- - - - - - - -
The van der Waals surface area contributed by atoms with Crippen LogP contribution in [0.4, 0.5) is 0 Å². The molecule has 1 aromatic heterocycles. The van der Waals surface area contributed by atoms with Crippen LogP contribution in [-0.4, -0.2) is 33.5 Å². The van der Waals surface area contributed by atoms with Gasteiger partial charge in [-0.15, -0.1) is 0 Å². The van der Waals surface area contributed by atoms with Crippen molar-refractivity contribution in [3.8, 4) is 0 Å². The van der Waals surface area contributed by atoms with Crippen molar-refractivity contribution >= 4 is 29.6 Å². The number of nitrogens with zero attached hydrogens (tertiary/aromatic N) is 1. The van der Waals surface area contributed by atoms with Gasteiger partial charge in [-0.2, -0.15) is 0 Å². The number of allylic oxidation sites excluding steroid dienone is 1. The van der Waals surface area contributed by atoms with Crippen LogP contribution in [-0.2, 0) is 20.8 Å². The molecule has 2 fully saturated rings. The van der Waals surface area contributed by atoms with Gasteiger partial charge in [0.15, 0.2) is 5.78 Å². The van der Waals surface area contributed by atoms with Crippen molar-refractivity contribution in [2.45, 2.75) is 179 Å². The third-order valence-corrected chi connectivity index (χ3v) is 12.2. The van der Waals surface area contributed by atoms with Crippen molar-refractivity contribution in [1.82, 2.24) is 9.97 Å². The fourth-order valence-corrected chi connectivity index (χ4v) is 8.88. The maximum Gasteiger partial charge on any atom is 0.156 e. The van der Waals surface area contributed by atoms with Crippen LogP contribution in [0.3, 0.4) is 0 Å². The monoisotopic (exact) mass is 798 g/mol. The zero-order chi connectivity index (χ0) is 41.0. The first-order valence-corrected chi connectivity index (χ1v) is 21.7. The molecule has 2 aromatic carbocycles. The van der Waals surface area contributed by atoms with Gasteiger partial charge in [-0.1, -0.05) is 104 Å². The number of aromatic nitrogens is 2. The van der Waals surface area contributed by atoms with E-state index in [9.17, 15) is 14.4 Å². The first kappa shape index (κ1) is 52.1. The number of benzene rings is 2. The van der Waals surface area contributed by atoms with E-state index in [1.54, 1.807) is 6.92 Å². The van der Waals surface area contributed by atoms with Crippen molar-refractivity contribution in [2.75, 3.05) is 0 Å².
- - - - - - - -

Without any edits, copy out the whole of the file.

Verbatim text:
The van der Waals surface area contributed by atoms with Crippen LogP contribution in [0.4, 0.5) is 0 Å². The molecule has 1 aromatic heterocycles. The van der Waals surface area contributed by atoms with Crippen LogP contribution in [-0.4, -0.2) is 33.5 Å². The van der Waals surface area contributed by atoms with Gasteiger partial charge in [-0.15, -0.1) is 0 Å². The van der Waals surface area contributed by atoms with Crippen molar-refractivity contribution in [3.8, 4) is 0 Å². The van der Waals surface area contributed by atoms with Crippen molar-refractivity contribution >= 4 is 29.6 Å². The number of nitrogens with zero attached hydrogens (tertiary/aromatic N) is 1. The van der Waals surface area contributed by atoms with Gasteiger partial charge in [-0.2, -0.15) is 0 Å². The number of allylic oxidation sites excluding steroid dienone is 1. The van der Waals surface area contributed by atoms with Crippen LogP contribution in [-0.2, 0) is 20.8 Å². The molecule has 2 fully saturated rings. The van der Waals surface area contributed by atoms with Gasteiger partial charge in [0.15, 0.2) is 5.78 Å². The van der Waals surface area contributed by atoms with Crippen molar-refractivity contribution in [2.45, 2.75) is 179 Å². The third-order valence-corrected chi connectivity index (χ3v) is 12.2. The van der Waals surface area contributed by atoms with Crippen molar-refractivity contribution in [1.82, 2.24) is 9.97 Å². The fourth-order valence-corrected chi connectivity index (χ4v) is 8.88. The maximum Gasteiger partial charge on any atom is 0.156 e. The van der Waals surface area contributed by atoms with Crippen LogP contribution in [0.3, 0.4) is 0 Å². The monoisotopic (exact) mass is 798 g/mol. The zero-order chi connectivity index (χ0) is 41.0. The first-order valence-corrected chi connectivity index (χ1v) is 21.7. The molecule has 2 aromatic carbocycles. The van der Waals surface area contributed by atoms with Gasteiger partial charge in [-0.1, -0.05) is 104 Å². The number of aromatic nitrogens is 2. The van der Waals surface area contributed by atoms with E-state index in [9.17, 15) is 14.4 Å². The first kappa shape index (κ1) is 52.1. The number of benzene rings is 2. The van der Waals surface area contributed by atoms with E-state index in [1.54, 1.807) is 6.92 Å². The van der Waals surface area contributed by atoms with Crippen molar-refractivity contribution in [2.75, 3.05) is 0 Å².